The inflows of foreign currency on account of workers’ remittances sent home by overseas Pakistanis hit an eight-month low at $2.22 billion in October, as expatriates apparently switched to unauthorised channels to dispatch the funds in bid to fetch a better exchange rate.
The black market is offering an exchange rate of Rs235-240 for a dollar.
This is Rs14-18 higher compared with Rs221-222 being offered by official channels including commercial banks.
The State Bank (SBP) on Friday reported that the remittances decreased by 9.1% to $2.22 billion in October in comparison with $2.44 billion in the prior month of September.
This was 15.7% low in the month under review compared with $2.63 billion received in the same month of the last year.
Cumulatively in the first four-month (July-October) of the current fiscal — 2023, the remittances dropped by 8.6% to $9.90 billion compared with $10.83 billion in the same period of the previous year.
With the exception of the US, the receipts of remittances from across the world have declined during the period of July-October 2022.
The workers’ remittances from the US improved by 6.9% to $1.07 billion in the four months compared with the same period of the last year.
The inflows from the UK, however, dropped by 8.3% in the four months to $1.37 billion in the period under review.
The receipts from Saudi Arabia, the single largest region for Pakistan, reduced by 11.7% to $2.46 billion.
The inflows from the second largest region, the UAE, fell by 9.2% to $1.88 billion in the four months.
The inflows from other Gulf Cooperation Council countries decreased by 6.2% to $1.14 billion.
The workers’ remittances from the EU countries declined by 11.1% to Rs1.06 billion.
Pakistan is witnessing a gradual slowdown in receipts of workers’ remittances for the past several months.
Earlier, the inflows had continued to rise in the past two to 2.5 years since Covid-19 restrictions imposed at the outset of 2020 around the globe.
While talking to The Express Tribune, a leading bank’s head of remittances department said the income of non-resident Pakistanis had dropped in recent months.
This is the situation even though thousands of more Pakistanis are going abroad every month to find a suitable job there.
However, the flow of workers’ remittances through “official channels” including banks has dropped amid the “reorganisation of illegal hawala-hundi operators”.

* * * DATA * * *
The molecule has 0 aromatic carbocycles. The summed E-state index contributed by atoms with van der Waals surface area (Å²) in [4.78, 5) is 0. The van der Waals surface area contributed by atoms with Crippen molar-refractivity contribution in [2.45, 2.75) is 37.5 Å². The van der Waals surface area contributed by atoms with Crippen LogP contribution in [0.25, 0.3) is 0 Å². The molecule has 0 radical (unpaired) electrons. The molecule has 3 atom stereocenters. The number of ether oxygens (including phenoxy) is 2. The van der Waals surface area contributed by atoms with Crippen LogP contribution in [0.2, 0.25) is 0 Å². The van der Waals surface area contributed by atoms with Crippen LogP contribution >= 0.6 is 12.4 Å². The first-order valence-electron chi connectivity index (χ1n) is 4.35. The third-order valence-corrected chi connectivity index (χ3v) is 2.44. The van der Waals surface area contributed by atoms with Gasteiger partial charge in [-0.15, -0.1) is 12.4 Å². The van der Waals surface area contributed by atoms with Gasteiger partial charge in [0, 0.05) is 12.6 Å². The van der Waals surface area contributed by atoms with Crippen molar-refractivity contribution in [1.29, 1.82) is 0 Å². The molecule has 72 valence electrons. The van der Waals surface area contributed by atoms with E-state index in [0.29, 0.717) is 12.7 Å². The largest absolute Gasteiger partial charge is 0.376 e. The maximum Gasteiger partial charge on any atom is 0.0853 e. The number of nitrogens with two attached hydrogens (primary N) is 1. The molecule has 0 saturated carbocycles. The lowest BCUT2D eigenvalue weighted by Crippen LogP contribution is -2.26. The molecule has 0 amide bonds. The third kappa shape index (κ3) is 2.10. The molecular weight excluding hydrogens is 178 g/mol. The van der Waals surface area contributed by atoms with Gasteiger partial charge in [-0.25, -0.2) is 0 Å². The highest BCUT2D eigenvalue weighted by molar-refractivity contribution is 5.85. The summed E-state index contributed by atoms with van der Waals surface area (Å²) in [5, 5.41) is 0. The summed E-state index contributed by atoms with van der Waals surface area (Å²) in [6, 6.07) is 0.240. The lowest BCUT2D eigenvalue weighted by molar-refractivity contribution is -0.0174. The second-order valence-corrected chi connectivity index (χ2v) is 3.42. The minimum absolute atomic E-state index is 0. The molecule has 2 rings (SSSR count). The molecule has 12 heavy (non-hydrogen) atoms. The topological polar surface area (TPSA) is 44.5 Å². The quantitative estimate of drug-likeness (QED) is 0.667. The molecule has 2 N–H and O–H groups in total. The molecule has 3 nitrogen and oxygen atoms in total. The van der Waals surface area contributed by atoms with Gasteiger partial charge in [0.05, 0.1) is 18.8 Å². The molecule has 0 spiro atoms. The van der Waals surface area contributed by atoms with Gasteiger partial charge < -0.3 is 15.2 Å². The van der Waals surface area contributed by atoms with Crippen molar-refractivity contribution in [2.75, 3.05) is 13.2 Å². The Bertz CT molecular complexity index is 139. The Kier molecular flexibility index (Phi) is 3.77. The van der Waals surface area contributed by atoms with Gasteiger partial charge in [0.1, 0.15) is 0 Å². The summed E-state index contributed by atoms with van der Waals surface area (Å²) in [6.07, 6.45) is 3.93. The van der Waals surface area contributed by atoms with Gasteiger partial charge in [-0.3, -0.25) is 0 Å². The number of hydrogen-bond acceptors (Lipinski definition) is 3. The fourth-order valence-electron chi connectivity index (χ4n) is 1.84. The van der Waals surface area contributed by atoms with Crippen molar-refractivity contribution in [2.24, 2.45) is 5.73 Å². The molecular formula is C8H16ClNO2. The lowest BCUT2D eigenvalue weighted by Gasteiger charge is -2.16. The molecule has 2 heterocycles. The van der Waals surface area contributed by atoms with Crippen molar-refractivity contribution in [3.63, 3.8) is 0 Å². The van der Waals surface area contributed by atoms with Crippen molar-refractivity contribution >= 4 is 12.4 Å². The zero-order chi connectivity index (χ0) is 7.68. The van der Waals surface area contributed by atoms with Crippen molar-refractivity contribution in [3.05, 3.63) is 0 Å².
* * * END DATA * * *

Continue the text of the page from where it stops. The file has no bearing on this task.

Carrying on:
The Covid-19 lockdown and the then suspension of international travelling had broken the network of hawala-hundi operators around the world.
The lifting of the Covid-19 restrictions from the world has revived the black market of foreign currencies, he elaborated.
The banker said the return of volatility in rupee-dollar exchange rate in the inter-bank market and the offer of a better exchange rate in the black market have convinced non-resident Pakistanis to send remittances through hawala-hundi operators.
Secondly, he said, the value of the rupee was artificially kept high against the US dollar in the inter-bank and legal open markets. Finance Minister Ishaq Dar has continued to say the fair value of rupee lies in the range of Rs180-200 against thebUS dollar, while the country’s foreign exchange reserves have continued to deplete despite the receipt of the International Monetary Fund’s (IMF) latest tranche of $1.2 billion and another $1.5 billion loan from the Asian Development Bank (ADB).
“The artificial overvalued rupee…and unsustainable foreign exchange reserves have also compelled overseas Pakistanis to switch to unauthorised channels to send remittances to their family members back home,” the banker explained.
The workers’ remittances might increase again if the government and law enforcement agencies crack down on hawala-hundi operators.
A large chunk of Pakistan’s foreign exchange reserves is being utilised in Afghanistan and Iran.
“The government is just claiming it would come into action against illegal operators. But in reality, they are doing nothing to control the foreign exchange’s illegal market in bordering areas and other parts of the country,” the banker maintained.
“The rupee-dollar exchange rate should be allowed to work on the demand and supply situation rather than on the wishes of the rulers,” he said.
“The fair market-based exchange rate would automatically remove illegal channels and black markets,” he added.
Separately, the Pakistani currency fluctuated down by 0.10% (or Rs0.22) to close at Rs221.64 against the US dollar in the inter-bank market on Friday, ending the four-day long uptick streak.
The rupee has fallen against the greenback following the SBP’s report on Thursday that the country’s reserves had dropped by almost $1 billion because of the repayment of a commercial loan last week.
It added that the reserves had presently fallen back to below $8 billion.
The existing reserves are standing at a critically low level, as they are barely enough to finance five weeks of imports.